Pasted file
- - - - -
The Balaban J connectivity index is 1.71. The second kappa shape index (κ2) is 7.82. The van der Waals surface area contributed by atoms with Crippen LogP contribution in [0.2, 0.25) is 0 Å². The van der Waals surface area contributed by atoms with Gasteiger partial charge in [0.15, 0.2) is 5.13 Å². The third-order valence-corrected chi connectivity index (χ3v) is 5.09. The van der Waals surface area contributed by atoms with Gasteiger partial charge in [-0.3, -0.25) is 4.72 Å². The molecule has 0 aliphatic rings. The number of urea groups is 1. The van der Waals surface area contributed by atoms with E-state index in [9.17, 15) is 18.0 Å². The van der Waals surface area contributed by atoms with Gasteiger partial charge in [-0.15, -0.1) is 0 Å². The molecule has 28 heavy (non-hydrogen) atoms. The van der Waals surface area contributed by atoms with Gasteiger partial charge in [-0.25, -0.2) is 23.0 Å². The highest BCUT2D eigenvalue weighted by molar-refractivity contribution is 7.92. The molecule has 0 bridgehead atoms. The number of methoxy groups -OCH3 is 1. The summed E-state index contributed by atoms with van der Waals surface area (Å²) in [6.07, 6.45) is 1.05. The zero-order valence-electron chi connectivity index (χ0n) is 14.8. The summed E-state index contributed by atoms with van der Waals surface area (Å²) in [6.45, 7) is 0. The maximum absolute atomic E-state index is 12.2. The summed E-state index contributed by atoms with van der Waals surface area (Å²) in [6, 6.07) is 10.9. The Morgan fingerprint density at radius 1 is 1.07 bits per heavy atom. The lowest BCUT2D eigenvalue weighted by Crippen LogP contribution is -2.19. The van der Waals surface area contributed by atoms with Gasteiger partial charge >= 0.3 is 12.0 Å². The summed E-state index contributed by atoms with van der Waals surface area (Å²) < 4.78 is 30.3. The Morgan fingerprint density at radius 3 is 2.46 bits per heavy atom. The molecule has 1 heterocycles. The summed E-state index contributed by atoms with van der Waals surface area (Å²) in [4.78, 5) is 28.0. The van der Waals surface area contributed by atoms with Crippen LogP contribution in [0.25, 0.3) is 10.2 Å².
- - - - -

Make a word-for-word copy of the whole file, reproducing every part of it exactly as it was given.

The Balaban J connectivity index is 1.71. The second kappa shape index (κ2) is 7.82. The van der Waals surface area contributed by atoms with Crippen LogP contribution in [0.2, 0.25) is 0 Å². The van der Waals surface area contributed by atoms with Gasteiger partial charge in [0.15, 0.2) is 5.13 Å². The third-order valence-corrected chi connectivity index (χ3v) is 5.09. The van der Waals surface area contributed by atoms with Gasteiger partial charge in [-0.3, -0.25) is 4.72 Å². The molecule has 0 aliphatic rings. The number of urea groups is 1. The van der Waals surface area contributed by atoms with E-state index in [9.17, 15) is 18.0 Å². The van der Waals surface area contributed by atoms with Gasteiger partial charge in [-0.15, -0.1) is 0 Å². The molecule has 28 heavy (non-hydrogen) atoms. The van der Waals surface area contributed by atoms with Gasteiger partial charge in [-0.25, -0.2) is 23.0 Å². The highest BCUT2D eigenvalue weighted by molar-refractivity contribution is 7.92. The molecule has 0 bridgehead atoms. The number of methoxy groups -OCH3 is 1. The summed E-state index contributed by atoms with van der Waals surface area (Å²) in [6.07, 6.45) is 1.05. The zero-order valence-electron chi connectivity index (χ0n) is 14.8. The summed E-state index contributed by atoms with van der Waals surface area (Å²) in [6.45, 7) is 0. The maximum absolute atomic E-state index is 12.2. The summed E-state index contributed by atoms with van der Waals surface area (Å²) in [6, 6.07) is 10.9. The Morgan fingerprint density at radius 1 is 1.07 bits per heavy atom. The lowest BCUT2D eigenvalue weighted by Crippen LogP contribution is -2.19. The van der Waals surface area contributed by atoms with Gasteiger partial charge >= 0.3 is 12.0 Å². The summed E-state index contributed by atoms with van der Waals surface area (Å²) < 4.78 is 30.3. The Morgan fingerprint density at radius 3 is 2.46 bits per heavy atom. The molecule has 1 heterocycles. The summed E-state index contributed by atoms with van der Waals surface area (Å²) in [4.78, 5) is 28.0. The van der Waals surface area contributed by atoms with Crippen LogP contribution in [0.25, 0.3) is 10.2 Å².